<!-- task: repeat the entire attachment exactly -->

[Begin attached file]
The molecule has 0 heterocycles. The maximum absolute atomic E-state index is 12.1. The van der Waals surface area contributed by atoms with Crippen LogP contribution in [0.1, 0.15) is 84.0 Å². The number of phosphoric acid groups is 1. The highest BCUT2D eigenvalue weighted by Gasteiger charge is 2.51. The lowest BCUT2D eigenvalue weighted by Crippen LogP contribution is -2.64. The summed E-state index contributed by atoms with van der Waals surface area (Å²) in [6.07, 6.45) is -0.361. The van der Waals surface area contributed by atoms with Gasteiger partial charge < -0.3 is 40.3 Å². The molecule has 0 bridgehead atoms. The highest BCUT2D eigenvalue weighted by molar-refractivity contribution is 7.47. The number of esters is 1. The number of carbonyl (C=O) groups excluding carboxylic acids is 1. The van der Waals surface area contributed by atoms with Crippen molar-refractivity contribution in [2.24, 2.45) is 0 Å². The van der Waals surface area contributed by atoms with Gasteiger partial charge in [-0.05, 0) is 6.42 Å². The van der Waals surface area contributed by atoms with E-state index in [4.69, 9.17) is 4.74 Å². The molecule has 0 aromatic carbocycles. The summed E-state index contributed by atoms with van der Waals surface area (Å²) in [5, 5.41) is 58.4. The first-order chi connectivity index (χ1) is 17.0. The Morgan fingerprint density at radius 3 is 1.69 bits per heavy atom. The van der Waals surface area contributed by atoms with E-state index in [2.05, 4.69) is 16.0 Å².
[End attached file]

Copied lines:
The molecule has 0 heterocycles. The maximum absolute atomic E-state index is 12.1. The van der Waals surface area contributed by atoms with Crippen LogP contribution in [0.1, 0.15) is 84.0 Å². The number of phosphoric acid groups is 1. The highest BCUT2D eigenvalue weighted by Gasteiger charge is 2.51. The lowest BCUT2D eigenvalue weighted by Crippen LogP contribution is -2.64. The summed E-state index contributed by atoms with van der Waals surface area (Å²) in [6.07, 6.45) is -0.361. The van der Waals surface area contributed by atoms with Gasteiger partial charge < -0.3 is 40.3 Å². The molecule has 0 bridgehead atoms. The highest BCUT2D eigenvalue weighted by molar-refractivity contribution is 7.47. The number of esters is 1. The number of carbonyl (C=O) groups excluding carboxylic acids is 1. The van der Waals surface area contributed by atoms with Crippen molar-refractivity contribution in [2.24, 2.45) is 0 Å². The van der Waals surface area contributed by atoms with Gasteiger partial charge in [-0.05, 0) is 6.42 Å². The van der Waals surface area contributed by atoms with E-state index in [4.69, 9.17) is 4.74 Å². The molecule has 0 aromatic carbocycles. The summed E-state index contributed by atoms with van der Waals surface area (Å²) in [5, 5.41) is 58.4. The first-order chi connectivity index (χ1) is 17.0. The Morgan fingerprint density at radius 3 is 1.69 bits per heavy atom. The van der Waals surface area contributed by atoms with E-state index in [2.05, 4.69) is 16.0 Å².